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Pakistan appears to be the latest country to succumb to the cannabis legalization wave that has gripped the planet with increasing speed (and in a strange twist to all of this as the world struggles toward a pandemic-free future).
During a recent meeting of the National Assembly’s Standing Committee on Science and Technology, the Pakistan Minister of Science and Technology, Shibli Faraz, specifically discussed not only the worth of the global cannabis market in just a few short years, but also the place of Pakistan in it.
Beyond this, the government has already moved to begin cultivation of hemp for industrial purposes. Initially such supplies will be imported—but beyond this, greenhouses will be constructed in Lahore, Karachi and Islamabad. Hemp production has been legal since September 2020 as has medical use.
Experiments on cannabis oil have already begun (much like in Germany, in fact) and the government has now approved four sites for growing cannabis, with plans for tight control of the same so such materials are not exported except per the mandate of strict international control mechanisms.
With so many irons in the works, it is unsurprising that the government intends to formalize the nascent industry by legislative framework by the end of the year.
A History of Cannabis in Pakistan
While the recent moves by the government to formally legalize the plant and create an industry behind it are clearly being influenced by modern global cannabis reform, there is a long history of cannabis use in the country (and of course India, from which Pakistan was separated after the end of WWII).
Hashish is widely consumed in both smoked form (charas) or in liquid form (bhang).
During the 1980s, criminal laws were put in place around drugs including cannabis, in part due to pressure by then-U.S. President Ronald Reagan. Ever since then, until the new legalization and reform wave of the last decade, the country’s politicians have not changed their stance.
Some have even suggested (falsely) that legalization is against Muslim beliefs, perhaps because the use of cannabis is well-documented in early and ancient Hindu and Sufi texts. Indeed, Sufis still use the drug as a part of religious worship, believing that its use provides both relaxation and an opening of the mind.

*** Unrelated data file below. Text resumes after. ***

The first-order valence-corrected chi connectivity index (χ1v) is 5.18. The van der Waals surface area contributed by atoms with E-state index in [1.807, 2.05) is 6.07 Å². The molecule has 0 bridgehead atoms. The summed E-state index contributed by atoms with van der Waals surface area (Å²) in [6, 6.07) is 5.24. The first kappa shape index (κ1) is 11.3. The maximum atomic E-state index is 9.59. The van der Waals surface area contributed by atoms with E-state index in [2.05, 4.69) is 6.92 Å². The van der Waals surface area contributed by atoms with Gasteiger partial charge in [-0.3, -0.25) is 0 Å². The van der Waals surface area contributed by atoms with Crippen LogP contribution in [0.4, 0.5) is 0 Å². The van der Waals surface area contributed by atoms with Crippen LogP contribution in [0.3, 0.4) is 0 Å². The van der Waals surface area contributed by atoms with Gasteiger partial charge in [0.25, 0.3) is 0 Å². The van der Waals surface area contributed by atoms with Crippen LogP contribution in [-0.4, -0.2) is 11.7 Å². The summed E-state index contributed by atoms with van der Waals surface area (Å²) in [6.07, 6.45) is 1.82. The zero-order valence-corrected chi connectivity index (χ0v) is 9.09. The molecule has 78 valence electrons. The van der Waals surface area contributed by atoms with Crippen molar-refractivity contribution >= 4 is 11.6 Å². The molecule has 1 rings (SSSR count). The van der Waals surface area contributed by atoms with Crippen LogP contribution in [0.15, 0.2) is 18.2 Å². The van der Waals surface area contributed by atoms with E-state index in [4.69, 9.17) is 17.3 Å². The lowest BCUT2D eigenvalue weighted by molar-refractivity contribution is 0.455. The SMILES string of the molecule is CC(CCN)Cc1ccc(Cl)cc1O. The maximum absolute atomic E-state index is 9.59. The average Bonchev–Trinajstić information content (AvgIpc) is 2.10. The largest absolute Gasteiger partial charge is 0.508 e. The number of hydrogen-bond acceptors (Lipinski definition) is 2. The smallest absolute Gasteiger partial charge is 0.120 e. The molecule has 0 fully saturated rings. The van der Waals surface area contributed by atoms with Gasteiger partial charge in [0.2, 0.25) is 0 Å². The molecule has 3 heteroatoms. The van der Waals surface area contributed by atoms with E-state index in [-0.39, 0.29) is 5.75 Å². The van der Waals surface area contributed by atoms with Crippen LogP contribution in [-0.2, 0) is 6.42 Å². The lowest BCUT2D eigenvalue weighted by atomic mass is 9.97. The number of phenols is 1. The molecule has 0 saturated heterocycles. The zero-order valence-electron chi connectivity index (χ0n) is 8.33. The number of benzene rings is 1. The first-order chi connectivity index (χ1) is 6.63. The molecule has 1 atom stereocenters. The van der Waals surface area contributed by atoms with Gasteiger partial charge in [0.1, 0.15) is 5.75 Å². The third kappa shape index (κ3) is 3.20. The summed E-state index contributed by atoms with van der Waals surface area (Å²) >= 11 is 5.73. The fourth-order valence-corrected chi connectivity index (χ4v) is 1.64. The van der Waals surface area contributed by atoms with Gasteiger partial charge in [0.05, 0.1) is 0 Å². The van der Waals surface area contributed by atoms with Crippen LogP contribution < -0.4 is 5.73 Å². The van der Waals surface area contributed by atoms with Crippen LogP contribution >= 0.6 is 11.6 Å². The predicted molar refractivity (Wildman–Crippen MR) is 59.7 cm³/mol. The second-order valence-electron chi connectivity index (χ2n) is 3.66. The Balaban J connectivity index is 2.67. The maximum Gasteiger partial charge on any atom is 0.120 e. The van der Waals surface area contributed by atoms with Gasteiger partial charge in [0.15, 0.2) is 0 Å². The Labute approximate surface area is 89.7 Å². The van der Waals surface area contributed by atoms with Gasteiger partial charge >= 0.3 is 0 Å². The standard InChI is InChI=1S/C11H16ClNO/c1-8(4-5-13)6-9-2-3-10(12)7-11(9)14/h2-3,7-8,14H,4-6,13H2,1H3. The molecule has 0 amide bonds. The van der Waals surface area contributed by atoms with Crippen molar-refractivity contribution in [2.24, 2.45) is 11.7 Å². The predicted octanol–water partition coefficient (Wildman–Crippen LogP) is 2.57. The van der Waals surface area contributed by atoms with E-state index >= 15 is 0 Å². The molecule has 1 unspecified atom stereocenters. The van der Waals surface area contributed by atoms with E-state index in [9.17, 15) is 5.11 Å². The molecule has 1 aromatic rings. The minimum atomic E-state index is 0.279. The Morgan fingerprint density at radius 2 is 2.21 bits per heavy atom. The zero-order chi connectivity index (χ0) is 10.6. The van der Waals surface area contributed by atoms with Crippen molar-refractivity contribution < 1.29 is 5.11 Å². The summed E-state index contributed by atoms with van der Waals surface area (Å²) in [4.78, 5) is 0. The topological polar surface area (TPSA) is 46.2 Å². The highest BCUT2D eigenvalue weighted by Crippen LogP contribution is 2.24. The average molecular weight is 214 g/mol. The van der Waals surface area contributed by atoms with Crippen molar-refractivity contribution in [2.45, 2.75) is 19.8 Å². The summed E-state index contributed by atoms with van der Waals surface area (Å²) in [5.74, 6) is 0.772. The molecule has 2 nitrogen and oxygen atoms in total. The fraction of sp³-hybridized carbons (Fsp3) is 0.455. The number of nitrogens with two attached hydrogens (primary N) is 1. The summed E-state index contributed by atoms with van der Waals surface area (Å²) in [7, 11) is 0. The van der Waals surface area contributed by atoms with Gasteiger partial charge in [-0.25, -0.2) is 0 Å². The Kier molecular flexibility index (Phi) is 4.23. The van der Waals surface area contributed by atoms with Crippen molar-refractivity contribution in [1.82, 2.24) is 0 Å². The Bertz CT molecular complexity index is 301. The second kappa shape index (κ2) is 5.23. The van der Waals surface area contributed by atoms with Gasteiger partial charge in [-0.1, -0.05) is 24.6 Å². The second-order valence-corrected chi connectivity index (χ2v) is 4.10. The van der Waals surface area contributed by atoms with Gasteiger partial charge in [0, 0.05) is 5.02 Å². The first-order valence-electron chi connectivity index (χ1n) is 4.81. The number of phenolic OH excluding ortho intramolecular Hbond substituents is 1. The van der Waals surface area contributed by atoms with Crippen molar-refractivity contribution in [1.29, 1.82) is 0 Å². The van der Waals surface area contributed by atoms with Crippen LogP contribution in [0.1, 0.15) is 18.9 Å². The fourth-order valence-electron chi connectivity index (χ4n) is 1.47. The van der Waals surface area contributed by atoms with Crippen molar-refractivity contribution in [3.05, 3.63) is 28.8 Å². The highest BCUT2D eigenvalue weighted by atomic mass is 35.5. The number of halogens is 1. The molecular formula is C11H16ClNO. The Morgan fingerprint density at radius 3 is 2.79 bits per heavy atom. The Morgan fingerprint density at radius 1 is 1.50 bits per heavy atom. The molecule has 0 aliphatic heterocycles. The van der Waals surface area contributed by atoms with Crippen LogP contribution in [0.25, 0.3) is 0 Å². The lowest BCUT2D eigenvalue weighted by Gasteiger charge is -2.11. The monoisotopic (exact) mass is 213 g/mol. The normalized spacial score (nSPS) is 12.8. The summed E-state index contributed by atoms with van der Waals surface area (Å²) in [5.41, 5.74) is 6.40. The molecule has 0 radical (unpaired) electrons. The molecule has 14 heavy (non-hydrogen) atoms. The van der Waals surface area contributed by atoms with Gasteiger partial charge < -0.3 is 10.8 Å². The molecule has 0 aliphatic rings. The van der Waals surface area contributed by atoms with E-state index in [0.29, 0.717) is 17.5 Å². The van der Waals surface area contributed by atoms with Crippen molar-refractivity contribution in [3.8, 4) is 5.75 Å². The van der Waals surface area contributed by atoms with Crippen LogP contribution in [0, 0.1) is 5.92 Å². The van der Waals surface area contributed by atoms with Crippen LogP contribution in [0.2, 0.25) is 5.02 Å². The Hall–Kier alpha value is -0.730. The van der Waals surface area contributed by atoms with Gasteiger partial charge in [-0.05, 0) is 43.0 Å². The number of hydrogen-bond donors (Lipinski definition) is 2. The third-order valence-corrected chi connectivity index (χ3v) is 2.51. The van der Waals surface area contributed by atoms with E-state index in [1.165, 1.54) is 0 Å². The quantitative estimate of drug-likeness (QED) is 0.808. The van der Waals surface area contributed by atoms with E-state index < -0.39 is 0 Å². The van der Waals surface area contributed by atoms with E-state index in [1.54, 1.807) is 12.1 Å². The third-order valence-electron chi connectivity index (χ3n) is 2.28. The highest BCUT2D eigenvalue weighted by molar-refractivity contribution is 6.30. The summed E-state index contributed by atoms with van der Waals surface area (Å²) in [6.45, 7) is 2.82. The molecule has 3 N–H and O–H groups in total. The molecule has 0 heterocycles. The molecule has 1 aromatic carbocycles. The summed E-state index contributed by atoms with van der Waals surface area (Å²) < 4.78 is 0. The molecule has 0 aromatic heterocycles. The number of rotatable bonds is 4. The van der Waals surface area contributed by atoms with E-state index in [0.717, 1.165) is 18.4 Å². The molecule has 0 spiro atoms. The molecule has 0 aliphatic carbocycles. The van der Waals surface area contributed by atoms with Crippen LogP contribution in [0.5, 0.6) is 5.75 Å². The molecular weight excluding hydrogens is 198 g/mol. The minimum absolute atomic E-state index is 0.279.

During the 1960s and 1970s, the country was a must-stop on the Hippie Highway—including the hashish market in Peshawar. This is one of the reasons that many of the most popular commercialized strains hail originally from this part of the world. See Hindu Kush as just one example.
Cannabis grown in this part of the world also has a very distinctive purple and grey color and can grow to an exceptionally tall height.
Pakistan is now ahead of India in formalizing its cannabis market (although India is almost sure to follow).
Why is this Development so Intriguing?
Pakistan is home to landrace strains of cannabis. This is cannabis that occurs naturally in the wild. This generally means that strains are more stable. It also means such plants have characteristics that may add to the overall scientific inquiry about cannabis as reform continues to march across the world.
Pakistan, in fact, may become a valuable export market for the rest of the world just from a seed perspective, for this reason. Indeed, seeds for export are already on the planning board and will be produced initially near Rawat.
Beyond this of course, there are multiple ways that the cannabis plant can be used—and it is clear that Pakistan is looking at many of them.
Cannabis, particularly when it is native to an area, is a highly sustainable crop. It is also beginning to turn into a must-grow crop for overall economic development (in both developed and emerging economies).
Marguerite Arnold is a veteran cannabis industry journalist, covering the market from Germany since 2013. Her new book, Green II: Spreading Like Kudzu about the inside story of the first German cannabis cultivation bid is now on sale in English and being translated into German.